Birth of an Industry: Blackface Minstrelsy and the Rise of American Animation by Nicholas Sammond
Print: 400 Pages
Publisher: Duke University Press (2015)
There are several great reviews of Birth of an Industry: Blackface Minstrelsy and the Rise of American Animation by scholars in Media/Film, American, and African American Studies journals, but I did not see one published in Southern Studies journal as a book recommended to its scholars. I want to make a quick appeal to the field (which I admit is often absorbed into American Studies) to consider Sammond’s book, if not as a staple to the field, then as a very important secondary text for many of its scholars, especially for those with interests intersecting with the aforementioned fields.
The South explicitly makes an appearance in several places (although not the index) of Birth of an Industry. In chapter three, “Space,” Sammond traces how the inclusion of sound in film and animation “facilitated the production of a racial imaginary that deepened imagined links between Africa, the South, and black urban ghettos as a spatial continuum parallel to, yet separate from, that of an equally imagined white cosmos” (182). Or, as he points out while discussing Disney’s “Trader Mickey,” in chapter four, “Race,” “the paddle wheel on his [Mickey’s] boat could just as easily signal the old South as a colonial adventure in an African rain forest” (221). And, as American blackface minstrelsy relies so heavily on the racial imaginations of slavery, The South runs through Birth of an Industry even when not invoked directly by name.
Further (forgive me for stating the obvious and to those who may have beaten me to the punch): Sammond directly employs reference to 1915’s cinematic success, The Birth of a Nation, as a lens through which to read his tracing of blackface minstrelsy from the birth of animation to present day simulacra of these performers. By grounding his discussion using a live action film, one that is not only deeply racist and sympathetic to the “Southern Plight” during reconstruction, but whose black characters were—you guessed it—white actors in blackface, he also signals, either consciously or unconsciously, to the reader that there is something southern about this discussion.
Minstrelsy, once a national past time, is now often seen as a (mostly) bygone southern past time. As Sammond covers in “Space,” animation is imagined space which often confronts, mirrors, or diverges greatly from real space in “complex negotiations” (136). The connotation Sammond’s title blankets over his work can be teased out, but in short, I find it very reminiscent of what Scott Romine and Jennifer Rae Greeson pinpoint in their introduction to Keywords for Southern Studies: “Indeed, one solution to any ‘southern problem’ … is to declare it a southern problem, not a national one. Imagined Souths have been used to contain problems ranging from poverty and racial oppression to cultural backwardness and religious fanaticism” (4). While Sammond does not directly thumb racism in animation as the fault of a south, as his title may imply, by wrapping up blackface minstrelsy in American animation with a Southern inspired titled, Sammond does invoke the idea that there is something very Southern about our cartoons’ racists histories and the spaces they create. A curious rhetorical move as the studios and animators largely discussed (Disney, Fleischer Studios, Winsor McCay, Warner Bros., etc.) produced their imagined spaces out of studios housed on the coasts.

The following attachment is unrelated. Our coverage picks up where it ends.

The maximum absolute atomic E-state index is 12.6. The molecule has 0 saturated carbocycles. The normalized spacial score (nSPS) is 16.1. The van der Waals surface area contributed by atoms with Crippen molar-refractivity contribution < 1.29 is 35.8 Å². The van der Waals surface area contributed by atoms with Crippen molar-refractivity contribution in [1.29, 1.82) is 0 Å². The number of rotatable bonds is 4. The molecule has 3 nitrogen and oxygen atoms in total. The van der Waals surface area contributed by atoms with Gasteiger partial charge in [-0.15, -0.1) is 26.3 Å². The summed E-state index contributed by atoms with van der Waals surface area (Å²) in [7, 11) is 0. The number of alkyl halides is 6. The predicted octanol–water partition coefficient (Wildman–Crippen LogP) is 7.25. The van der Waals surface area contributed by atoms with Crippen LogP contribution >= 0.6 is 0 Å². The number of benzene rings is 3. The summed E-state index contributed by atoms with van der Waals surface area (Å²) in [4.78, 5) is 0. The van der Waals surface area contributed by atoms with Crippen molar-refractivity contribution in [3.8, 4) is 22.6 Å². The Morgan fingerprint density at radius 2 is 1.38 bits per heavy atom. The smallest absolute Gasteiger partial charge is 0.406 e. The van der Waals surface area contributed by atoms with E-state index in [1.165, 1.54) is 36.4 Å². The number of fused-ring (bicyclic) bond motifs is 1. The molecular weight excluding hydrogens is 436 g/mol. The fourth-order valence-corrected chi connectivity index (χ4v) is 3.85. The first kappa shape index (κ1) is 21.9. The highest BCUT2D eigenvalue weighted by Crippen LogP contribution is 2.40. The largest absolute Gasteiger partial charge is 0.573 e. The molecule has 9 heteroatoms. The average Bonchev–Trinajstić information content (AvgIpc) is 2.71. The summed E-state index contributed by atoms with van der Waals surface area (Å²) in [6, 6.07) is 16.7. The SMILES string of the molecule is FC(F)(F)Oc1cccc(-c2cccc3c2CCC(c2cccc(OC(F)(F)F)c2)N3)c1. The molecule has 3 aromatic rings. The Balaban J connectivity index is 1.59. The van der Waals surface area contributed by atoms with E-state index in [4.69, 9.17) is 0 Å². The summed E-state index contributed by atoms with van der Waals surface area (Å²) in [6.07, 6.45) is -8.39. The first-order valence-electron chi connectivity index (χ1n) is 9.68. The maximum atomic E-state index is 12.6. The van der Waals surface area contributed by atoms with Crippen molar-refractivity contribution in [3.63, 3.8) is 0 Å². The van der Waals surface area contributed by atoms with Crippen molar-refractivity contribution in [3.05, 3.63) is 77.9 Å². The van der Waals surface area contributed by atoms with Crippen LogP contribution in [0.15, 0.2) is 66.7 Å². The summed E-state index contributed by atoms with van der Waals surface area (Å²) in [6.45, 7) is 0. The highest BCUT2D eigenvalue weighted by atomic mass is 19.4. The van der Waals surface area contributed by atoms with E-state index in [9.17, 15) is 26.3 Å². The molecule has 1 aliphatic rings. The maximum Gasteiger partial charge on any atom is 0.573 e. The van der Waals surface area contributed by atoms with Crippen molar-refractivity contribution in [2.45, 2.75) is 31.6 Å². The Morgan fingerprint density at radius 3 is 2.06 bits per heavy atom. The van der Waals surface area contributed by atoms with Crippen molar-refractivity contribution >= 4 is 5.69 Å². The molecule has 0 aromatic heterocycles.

Overall, Sammond delivers what is promised: Birth of an Industry demonstrates how popular American animation has its roots in vaudeville stereotypes and blackface minstrelsy so that “the cartoon minstrel became vestigial” only to then share the stage alongside more explicitly racist caricatures during the swing era (139); how “the business of cartooning publicly celebrated and fetishized the work of cartooning” as well as mobilizing stereotypes so that they themselves became “a form of commodity fetish” (105; 244); and how humor manifests in the performative traditions of these cartoons. That the book is repetitive at times has its upsides. It is a fairly approachable read and each chapter is self-contained so those with specific research needs, such as in-depth discussion of labor in early animation (chapter two), will find Birth of an Industry not only useful but also practical.
If you are still not sure if you need to hunt down a copy of Birth of an Industry, check out the digital companion compiled by Alexei Taylor. It is a resource I wish I had found during my reading as it would have saved a lot of time searching YouTube for cartoon episodes. Broken down by every chapter and page, I imagine it is a good way to skim through the media Sammond covers in his discussion.
Nicholas Sammond is Associate Professor of Cinema Studies at the University of Toronto. He is the author of Babes in Tomorrowland: Walt Disney and the Making of the American Child, 1930-60, and the editor of Steel Chair to the Head: Essays on Professional Wrestling, both also published by Duke University Press.